Midpoint of Winter
If you now count the days between winter’s start on the solstice of December 21, and the beginning of spring on March 19, you’ll see that, yes, February 2 comes very close to being the midpoint. If it’s not exact, that’s because the precession of the equinoxes caused by Earth’s wobble slowly shifts these things.
But it’s close enough. That business with groundhogs began with an old German custom—remembering that Pennsylvania used to have lots of German immigrants.
Will the Groundhog See His Shadow?
And the shadow thing? Here’s where things get strange.
If Punxsutawney Phil sees his shadow, he gets scared and jumps back in, and there’s six more weeks of winter.
Of course, there’s some humor here. As we’ve seen, there’s always six more weeks between February 2 and the vernal equinox in March.
It’s rigged in another way too. Pennsylvania in early March gets lots of cloud cover—about 66%, statistically.
Want to predict weather? Odds are, Phil will NOT see his shadow, meaning winter’s continued duration will be unchanged (which, as we’ve seen, is still six weeks!).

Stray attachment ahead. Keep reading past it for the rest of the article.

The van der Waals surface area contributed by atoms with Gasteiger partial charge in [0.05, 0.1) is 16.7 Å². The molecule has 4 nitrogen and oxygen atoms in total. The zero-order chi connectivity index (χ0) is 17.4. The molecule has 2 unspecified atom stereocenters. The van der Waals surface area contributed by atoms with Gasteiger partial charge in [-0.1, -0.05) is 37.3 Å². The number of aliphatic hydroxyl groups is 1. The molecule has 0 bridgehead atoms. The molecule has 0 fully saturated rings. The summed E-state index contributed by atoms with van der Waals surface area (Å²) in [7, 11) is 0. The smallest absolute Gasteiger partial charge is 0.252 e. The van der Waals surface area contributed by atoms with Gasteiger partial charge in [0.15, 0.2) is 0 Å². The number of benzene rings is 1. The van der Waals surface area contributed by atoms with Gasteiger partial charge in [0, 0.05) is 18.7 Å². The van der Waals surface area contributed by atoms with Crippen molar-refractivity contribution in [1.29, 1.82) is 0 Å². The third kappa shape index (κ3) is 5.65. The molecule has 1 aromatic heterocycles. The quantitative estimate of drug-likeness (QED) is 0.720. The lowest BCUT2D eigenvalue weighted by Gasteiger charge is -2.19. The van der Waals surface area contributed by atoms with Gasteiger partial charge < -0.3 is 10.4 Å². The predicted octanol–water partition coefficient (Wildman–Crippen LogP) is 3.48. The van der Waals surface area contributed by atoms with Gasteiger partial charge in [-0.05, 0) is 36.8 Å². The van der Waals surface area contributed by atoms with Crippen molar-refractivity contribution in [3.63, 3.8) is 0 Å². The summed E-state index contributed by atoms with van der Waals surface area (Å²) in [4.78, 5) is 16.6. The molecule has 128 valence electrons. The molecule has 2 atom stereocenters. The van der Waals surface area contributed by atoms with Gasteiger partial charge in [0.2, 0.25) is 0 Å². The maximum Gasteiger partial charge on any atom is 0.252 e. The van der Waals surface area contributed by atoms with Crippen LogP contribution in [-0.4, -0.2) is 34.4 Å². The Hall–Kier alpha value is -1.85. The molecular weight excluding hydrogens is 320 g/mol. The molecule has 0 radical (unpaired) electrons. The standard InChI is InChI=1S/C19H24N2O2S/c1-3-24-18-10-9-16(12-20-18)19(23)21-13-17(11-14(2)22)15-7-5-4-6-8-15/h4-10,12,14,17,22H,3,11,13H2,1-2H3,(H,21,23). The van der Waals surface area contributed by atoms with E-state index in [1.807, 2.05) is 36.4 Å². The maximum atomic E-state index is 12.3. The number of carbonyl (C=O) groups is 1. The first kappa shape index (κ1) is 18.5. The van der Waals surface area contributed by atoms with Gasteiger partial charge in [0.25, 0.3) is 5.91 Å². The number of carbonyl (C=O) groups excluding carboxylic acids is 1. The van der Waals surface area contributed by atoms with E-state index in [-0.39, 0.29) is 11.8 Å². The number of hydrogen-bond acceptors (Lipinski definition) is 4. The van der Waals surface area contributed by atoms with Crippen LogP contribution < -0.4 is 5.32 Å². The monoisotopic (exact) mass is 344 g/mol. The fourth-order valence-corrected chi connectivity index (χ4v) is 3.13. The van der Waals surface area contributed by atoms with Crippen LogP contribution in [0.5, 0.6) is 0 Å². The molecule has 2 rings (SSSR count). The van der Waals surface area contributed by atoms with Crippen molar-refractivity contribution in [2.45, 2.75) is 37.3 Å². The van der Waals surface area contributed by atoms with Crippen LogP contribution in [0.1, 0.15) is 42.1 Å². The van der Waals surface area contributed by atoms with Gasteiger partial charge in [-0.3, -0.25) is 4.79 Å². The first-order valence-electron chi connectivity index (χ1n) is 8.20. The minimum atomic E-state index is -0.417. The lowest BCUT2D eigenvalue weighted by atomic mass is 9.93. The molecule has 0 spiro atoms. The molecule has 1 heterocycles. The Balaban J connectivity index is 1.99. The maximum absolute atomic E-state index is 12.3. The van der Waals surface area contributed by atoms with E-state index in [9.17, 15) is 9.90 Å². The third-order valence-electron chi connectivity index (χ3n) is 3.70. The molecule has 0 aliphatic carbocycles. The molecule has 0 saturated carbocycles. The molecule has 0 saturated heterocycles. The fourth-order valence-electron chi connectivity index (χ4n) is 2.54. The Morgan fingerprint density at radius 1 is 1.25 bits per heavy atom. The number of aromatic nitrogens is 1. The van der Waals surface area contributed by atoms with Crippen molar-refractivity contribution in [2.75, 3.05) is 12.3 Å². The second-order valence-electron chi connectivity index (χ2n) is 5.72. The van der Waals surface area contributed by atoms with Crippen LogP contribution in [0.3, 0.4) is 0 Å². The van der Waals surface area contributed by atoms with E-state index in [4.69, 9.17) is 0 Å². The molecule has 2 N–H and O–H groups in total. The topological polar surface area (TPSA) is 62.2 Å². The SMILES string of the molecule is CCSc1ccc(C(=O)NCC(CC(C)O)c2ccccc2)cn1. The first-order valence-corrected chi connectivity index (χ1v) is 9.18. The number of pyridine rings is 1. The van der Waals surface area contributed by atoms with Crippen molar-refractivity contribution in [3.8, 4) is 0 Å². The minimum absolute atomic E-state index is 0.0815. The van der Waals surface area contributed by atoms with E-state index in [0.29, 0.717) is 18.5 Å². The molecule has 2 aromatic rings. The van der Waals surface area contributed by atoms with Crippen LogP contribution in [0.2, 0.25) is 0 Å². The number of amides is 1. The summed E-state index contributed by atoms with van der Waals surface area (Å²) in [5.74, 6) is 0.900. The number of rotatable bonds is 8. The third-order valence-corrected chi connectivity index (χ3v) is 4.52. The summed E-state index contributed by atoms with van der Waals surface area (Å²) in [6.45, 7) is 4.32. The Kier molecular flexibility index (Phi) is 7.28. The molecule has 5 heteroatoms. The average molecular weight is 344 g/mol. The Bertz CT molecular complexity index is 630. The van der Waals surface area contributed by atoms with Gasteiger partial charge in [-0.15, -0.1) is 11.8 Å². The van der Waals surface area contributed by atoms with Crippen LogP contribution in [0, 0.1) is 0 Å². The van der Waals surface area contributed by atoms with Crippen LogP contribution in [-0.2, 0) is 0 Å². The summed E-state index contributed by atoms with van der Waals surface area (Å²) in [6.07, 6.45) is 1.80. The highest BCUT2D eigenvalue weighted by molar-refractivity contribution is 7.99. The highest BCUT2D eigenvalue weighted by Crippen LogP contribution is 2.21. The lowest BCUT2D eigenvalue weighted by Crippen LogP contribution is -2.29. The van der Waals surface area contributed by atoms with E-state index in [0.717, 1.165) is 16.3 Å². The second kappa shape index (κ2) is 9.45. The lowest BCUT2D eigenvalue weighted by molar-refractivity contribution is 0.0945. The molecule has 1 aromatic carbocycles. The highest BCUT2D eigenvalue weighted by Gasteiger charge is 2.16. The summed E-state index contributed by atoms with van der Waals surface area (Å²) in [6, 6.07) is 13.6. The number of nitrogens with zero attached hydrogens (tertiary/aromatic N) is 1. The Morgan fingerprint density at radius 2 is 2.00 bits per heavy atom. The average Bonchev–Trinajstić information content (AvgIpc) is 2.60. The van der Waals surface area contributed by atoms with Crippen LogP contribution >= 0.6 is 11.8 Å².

Wow, talk about a futile exercise. But if you want to have some fun with it, listen to my five minute Astounding Universe groundhog podcast here or here: astoundinguniverse.com.
Shadows are actually useful and amazing. If it’s sunny, then the ground is filled with innumerable round images of the Sun all overlapping each other. But you can block one of those sun images out, and see a black “negative” of the Sun. Here’s how.
- Dangle a pencil eraser or irregular piece of gum from a thread or bit of dental floss. Maybe attach the eraser to the floss with gum.
- Now hold it just above a light surface in sunlight. You see the irregular shadow cast by this irregular little object.
- Now slowly lift the string until the shadow turns perfectly round. You are now blocking out exactly one of the sun images that are all around you.
- You’re seeing a reversed “picture” of the Sun.
How cool is this? And the next clear evening around sunset, look east (opposite the setting sun) and look for a curved gray band hugging the horizon. That’s the shadow of our planet Earth, cast into space!
Shadows are amazing. Phil knows.
Source: Farmer's Almanac - Amazing Sky